I’ve been watching the ‘smart cities’ movement for a while now, as town planners have grappled with the question of how to use technology to make our cities better places to live. Often the discussion has taken a very technical turn, and got caught up in discussions around the deployments of Wi-Fi networks and sensors.
Cities are inherently human places however, so it is refreshing to see Adelaide City Council put its people at the heart of its smart city strategy. Technology does not usually form a major part of destination marketing (at least beyond the media used for its dissemination), but you can read more about how Adelaide is using technology attract and retain citizens in this story for CMO.com.au.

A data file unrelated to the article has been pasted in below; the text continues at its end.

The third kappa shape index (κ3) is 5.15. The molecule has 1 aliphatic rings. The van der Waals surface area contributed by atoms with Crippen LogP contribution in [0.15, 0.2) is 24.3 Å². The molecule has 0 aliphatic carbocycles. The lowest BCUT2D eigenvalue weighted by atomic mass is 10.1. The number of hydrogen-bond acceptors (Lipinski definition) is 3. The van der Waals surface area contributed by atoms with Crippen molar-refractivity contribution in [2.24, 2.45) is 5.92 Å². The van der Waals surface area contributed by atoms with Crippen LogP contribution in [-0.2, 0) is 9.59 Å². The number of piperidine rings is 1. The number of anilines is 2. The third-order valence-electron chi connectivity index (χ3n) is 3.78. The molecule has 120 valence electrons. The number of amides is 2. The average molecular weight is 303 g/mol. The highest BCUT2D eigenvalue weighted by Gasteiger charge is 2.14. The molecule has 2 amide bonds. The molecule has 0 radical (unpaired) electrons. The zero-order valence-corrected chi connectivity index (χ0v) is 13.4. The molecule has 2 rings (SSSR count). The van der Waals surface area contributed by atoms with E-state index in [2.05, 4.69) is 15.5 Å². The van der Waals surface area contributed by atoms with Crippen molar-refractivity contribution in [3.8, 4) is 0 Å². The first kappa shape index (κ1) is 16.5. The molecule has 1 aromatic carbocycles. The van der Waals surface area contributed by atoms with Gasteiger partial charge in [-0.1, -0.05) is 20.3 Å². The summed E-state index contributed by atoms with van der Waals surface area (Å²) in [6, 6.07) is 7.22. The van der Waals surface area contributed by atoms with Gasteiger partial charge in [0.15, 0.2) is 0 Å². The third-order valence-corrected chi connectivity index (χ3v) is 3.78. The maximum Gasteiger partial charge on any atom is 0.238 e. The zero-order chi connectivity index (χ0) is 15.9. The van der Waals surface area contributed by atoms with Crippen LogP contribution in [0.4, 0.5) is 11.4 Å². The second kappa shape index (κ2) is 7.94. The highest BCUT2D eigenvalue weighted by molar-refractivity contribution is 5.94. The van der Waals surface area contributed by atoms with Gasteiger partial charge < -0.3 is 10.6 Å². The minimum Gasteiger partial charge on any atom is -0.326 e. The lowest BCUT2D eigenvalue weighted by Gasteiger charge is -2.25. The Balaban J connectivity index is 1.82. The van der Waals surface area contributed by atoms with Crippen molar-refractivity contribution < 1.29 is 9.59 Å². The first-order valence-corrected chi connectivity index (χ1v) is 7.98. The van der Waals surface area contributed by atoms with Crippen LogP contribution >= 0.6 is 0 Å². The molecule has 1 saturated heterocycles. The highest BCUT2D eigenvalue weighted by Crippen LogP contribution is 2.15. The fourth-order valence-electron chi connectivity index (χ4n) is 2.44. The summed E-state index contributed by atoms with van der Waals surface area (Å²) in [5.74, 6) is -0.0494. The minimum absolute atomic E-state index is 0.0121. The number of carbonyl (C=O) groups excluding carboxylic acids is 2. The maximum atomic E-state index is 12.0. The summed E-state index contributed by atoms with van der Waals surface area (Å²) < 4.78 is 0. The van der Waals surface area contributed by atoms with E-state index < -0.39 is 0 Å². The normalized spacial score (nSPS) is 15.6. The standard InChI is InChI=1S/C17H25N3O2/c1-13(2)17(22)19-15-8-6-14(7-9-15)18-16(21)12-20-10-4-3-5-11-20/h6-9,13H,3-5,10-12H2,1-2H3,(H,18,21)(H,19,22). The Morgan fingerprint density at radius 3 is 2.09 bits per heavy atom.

Taking money is ultimately the most important part of the sales & marketing cycle for for-profit businesses. So with consumer expectations of customer service continuing to rise, its no surprise that many companies are now turning their focus onto smoothing and improving this vital process. Companies like Uber and Airbnb are showing the way in terms of making the transaction process all-but-invisible, and new tools and services are extending that capability to an increasing variety of transactions. You can read more about trends in payments in this article for CMO Australia.
It doesn’t seem so long ago that some of products and technologies that are commonplace today were still resident in the realm of science fiction.
The coupling of smaller and more powerful technology with human imagination is likely to have an even more profound impact on our lives in the immediate future, and you can read about nine transformative technologies in this article for CPA Australia’s INTHEBLACK website.